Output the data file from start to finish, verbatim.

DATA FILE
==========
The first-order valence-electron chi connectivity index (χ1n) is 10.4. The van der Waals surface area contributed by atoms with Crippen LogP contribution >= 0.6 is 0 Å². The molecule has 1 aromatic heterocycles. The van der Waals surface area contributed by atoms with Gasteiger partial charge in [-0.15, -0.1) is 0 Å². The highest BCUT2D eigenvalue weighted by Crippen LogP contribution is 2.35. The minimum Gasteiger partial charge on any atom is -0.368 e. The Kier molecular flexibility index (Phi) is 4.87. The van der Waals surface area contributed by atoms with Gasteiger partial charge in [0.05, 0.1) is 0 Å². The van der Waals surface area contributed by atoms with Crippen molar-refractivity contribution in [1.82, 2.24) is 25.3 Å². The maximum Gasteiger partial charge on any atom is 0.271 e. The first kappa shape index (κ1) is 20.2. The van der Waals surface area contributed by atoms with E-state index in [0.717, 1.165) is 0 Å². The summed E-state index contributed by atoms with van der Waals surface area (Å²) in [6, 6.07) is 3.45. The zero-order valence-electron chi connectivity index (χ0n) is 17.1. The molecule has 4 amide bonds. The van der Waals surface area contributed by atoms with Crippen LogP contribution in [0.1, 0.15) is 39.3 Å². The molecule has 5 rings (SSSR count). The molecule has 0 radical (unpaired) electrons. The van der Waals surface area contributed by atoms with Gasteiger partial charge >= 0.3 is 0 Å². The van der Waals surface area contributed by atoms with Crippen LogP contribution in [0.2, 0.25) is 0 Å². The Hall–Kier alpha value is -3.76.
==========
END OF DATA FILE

The first-order valence-electron chi connectivity index (χ1n) is 10.4. The van der Waals surface area contributed by atoms with Crippen LogP contribution >= 0.6 is 0 Å². The molecule has 1 aromatic heterocycles. The van der Waals surface area contributed by atoms with Gasteiger partial charge in [-0.15, -0.1) is 0 Å². The highest BCUT2D eigenvalue weighted by Crippen LogP contribution is 2.35. The minimum Gasteiger partial charge on any atom is -0.368 e. The Kier molecular flexibility index (Phi) is 4.87. The van der Waals surface area contributed by atoms with Gasteiger partial charge in [0.05, 0.1) is 0 Å². The van der Waals surface area contributed by atoms with Crippen molar-refractivity contribution in [1.82, 2.24) is 25.3 Å². The maximum Gasteiger partial charge on any atom is 0.271 e. The first kappa shape index (κ1) is 20.2. The van der Waals surface area contributed by atoms with E-state index in [0.717, 1.165) is 0 Å². The summed E-state index contributed by atoms with van der Waals surface area (Å²) in [6, 6.07) is 3.45. The zero-order valence-electron chi connectivity index (χ0n) is 17.1. The molecule has 4 amide bonds. The van der Waals surface area contributed by atoms with Crippen LogP contribution in [0.1, 0.15) is 39.3 Å². The molecule has 5 rings (SSSR count). The molecule has 0 radical (unpaired) electrons. The van der Waals surface area contributed by atoms with Gasteiger partial charge >= 0.3 is 0 Å². The van der Waals surface area contributed by atoms with Crippen LogP contribution in [0.2, 0.25) is 0 Å². The Hall–Kier alpha value is -3.76.